Let’s start 2012 off feeling great with a new SHINE post. Well, maybe you need to down that bloody mary first if you had a raucous New Year’s Eve. I promise I won’t shout or slam any doors.
As you regulars know, my goal with the SHINE posts is to feature everyday folks who are doing extraordinary things. Today, I’m shaking it up a bit. (It is the start of a new year, after all!) Headlines often highlight shallow and vapid celebrities, so why not turn the tables and shine a light on a few who are using their fame and fortune for good.
You probably know Dolly Parton from the worlds of music and film. If you live in the South, you’re probably also familiar with her Gatlinburg, Tennessee, amusement park called Dollywood. And I’ll bet over the years you’ve heard a few jokes about her ample bust or various nips and tucks. Jokes which, no doubt, Dolly would laugh at herself. She’s been quoted as having said, “You’d be surprised how much it costs to look this cheap.”
That may be on the outside, but inside Dolly has a heart of gold. In 1996, she started the Imagination Library, a foundation that mails one new book per month to kids from birth until they go off to kindergarten. She started the program to benefit the children in her rural home county because she wanted to foster a love of reading in children who otherwise might never have a book of their own. When a new book arrives on their doorstep, it creates an opportunity for parents to read to their children and maybe start a conversation. “When I was growing up in the hills of East Tennessee, I knew my dreams would come true. I know there are children in your community with their own dreams….The seeds of these dreams are often found in books and the seeds you help plant in your community can grow across the world.”
Fifteen years later, the foundation now reaches 700,000 kids each month, and they’ve expanded to 1,600 local communities including Canada and the UK! The kids call Dolly the “book lady” and that’s all right by her.
The South Bronx is notorious. It is the poorest congressional district in the country, nearly half of the residents live below the poverty line, and the high school drop-out rate is almost 50 percent. But if you think that this is a place bereft of hope and joy, you’d be wrong because here you’ll find the DreamYard Project, which sends actors, dancers, painters and poets into underserved and underfunded South Bronx public schools and shows the kids a positive way to express themselves. Program participants have been able to envision a different kind of future – one that takes them to college and on to a fulfilling career, and even the White House. (Ten students were invited to perform at the First Lady’s daylong celebration of poetry in May.)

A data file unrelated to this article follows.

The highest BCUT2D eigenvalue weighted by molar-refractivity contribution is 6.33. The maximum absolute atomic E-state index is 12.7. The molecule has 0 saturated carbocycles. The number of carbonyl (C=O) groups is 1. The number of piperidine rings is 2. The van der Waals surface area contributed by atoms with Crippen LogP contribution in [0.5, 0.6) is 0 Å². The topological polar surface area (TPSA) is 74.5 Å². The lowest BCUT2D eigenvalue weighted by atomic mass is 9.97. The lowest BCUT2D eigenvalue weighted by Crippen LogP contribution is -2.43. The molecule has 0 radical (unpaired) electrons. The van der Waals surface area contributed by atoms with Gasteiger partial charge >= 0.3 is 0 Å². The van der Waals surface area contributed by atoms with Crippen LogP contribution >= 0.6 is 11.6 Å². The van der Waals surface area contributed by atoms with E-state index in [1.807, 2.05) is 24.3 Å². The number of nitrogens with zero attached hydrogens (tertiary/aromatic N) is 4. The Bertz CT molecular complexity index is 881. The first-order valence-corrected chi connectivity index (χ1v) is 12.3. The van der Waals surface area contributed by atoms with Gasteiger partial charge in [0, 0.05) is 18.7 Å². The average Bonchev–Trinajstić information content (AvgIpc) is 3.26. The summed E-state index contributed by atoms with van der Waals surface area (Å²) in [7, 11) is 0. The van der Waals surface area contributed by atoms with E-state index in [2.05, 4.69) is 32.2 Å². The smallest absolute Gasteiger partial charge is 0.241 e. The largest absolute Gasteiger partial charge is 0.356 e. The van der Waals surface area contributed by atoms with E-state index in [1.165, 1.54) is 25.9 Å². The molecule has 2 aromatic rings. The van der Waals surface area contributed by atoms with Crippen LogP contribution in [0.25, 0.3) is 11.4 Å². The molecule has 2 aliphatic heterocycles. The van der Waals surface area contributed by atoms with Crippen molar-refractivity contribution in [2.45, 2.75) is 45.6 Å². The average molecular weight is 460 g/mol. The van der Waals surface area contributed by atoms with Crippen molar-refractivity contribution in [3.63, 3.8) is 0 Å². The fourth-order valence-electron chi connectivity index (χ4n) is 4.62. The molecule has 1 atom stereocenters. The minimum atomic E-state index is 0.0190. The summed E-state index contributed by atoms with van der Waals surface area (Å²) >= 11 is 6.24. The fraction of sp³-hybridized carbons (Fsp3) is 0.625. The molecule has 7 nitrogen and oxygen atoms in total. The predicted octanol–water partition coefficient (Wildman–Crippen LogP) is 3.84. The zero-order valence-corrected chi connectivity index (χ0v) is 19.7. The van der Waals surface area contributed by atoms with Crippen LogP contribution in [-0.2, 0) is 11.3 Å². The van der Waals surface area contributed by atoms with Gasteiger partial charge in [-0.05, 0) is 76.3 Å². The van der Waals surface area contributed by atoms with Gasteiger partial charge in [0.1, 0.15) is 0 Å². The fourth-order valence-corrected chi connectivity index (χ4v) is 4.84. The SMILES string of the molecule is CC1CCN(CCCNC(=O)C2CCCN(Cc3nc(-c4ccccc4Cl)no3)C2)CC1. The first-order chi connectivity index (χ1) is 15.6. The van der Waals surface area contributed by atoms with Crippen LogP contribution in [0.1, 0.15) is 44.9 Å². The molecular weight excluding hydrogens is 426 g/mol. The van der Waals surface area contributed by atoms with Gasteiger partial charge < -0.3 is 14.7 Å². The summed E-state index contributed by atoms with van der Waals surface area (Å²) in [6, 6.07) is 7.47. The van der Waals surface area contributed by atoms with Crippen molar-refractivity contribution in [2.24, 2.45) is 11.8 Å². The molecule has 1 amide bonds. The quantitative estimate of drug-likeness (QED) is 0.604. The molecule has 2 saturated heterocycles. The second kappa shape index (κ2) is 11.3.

It was Caroline Kennedy’s love of poetry that got her interested in DreamYard, and the kids have kept her coming back. She regularly visits the arts center, helping the students with their poems and attending open mic performances. “They’re incredibly gifted and disciplined and dedicated to figuring out where they stand in relation to the world and who they want to be,” she said in a recent O Magazine interview. But Caroline Kennedy doesn’t just show up, pat the kids on the back for some face time and leave. In this time of budget cuts, she’s helped raise one million dollars in grant money to keep the program running. She also asked several students to assist in selecting work for a new children’s poetry anthology she’s editing. They got the opportunity to work with her in her publisher’s office a few times a month. Talk about career shadowing!
Here’s a poem written by a fourth grader (age 9) in the program:Despair By Charlos Do Fourth Grade, PS 46 From the DreamYard Newsletter, December 2010 It doesn’t matter who you are Or your culture We are all connected as one Like two cable wires glued tightly together. Cause I know that sometimes you feel Like you don’t fit in. Day after day your heart might feel stepped on You are worried about saying the truth. It is locked inside you like a jar with a lid. Until you speak it, it will stab you right in the heart. People in your school might tease you And shatter you into a million pieces Like pieces of glass exploded on the classroom floor. Like ten million vases breaking into fragments. Like your flesh is slowly tearing off your body. You feel different from the whole world Until you learn… You go home with raindrops upon your face, Sliding slowly down your cheek. Your mom says to you that day– She sings to you, “If you’re different, it makes you unique.” She sings, “There’s no one I know that can compare.” It changes your life And your scared spirit will fly away, Evolve into the great, mighty person you’ll be tomorrow. You’ll never feel shattered again, You’ll feel INVINCIBLE.
It’s difficult to talk about the non-profit organization Oceana without mentioning actor Ted Danson. He was an integral part in its founding in 1987, when, walking along a stretch of Santa Monica beach, he saw a sign reading: Water polluted, no swimming. “Trying to explain that to my kid was hard,” Danson remembers. “It got me questioning a lot of things.”
Oceana is the largest international organization working solely to protect the world’s oceans by stopping pollution, promoting responsible fishing, protecting marine life, and preserving coastal areas. For two decades, Danson’s second job has been to spread the word about the crisis in Earth’s oceans. He sits on Oceana’s Board of Directors. He’s written a book (Read an excerpt here) and he travels around the globe talking to everyone from the media to Congress to conferences. “Ocean conservation is rewarding because you absolutely can make a difference… the oceans are incredibly resilient.”
Coming up next on SHINE: Naomi finds the healing power of plants through Therapeutic Gardens.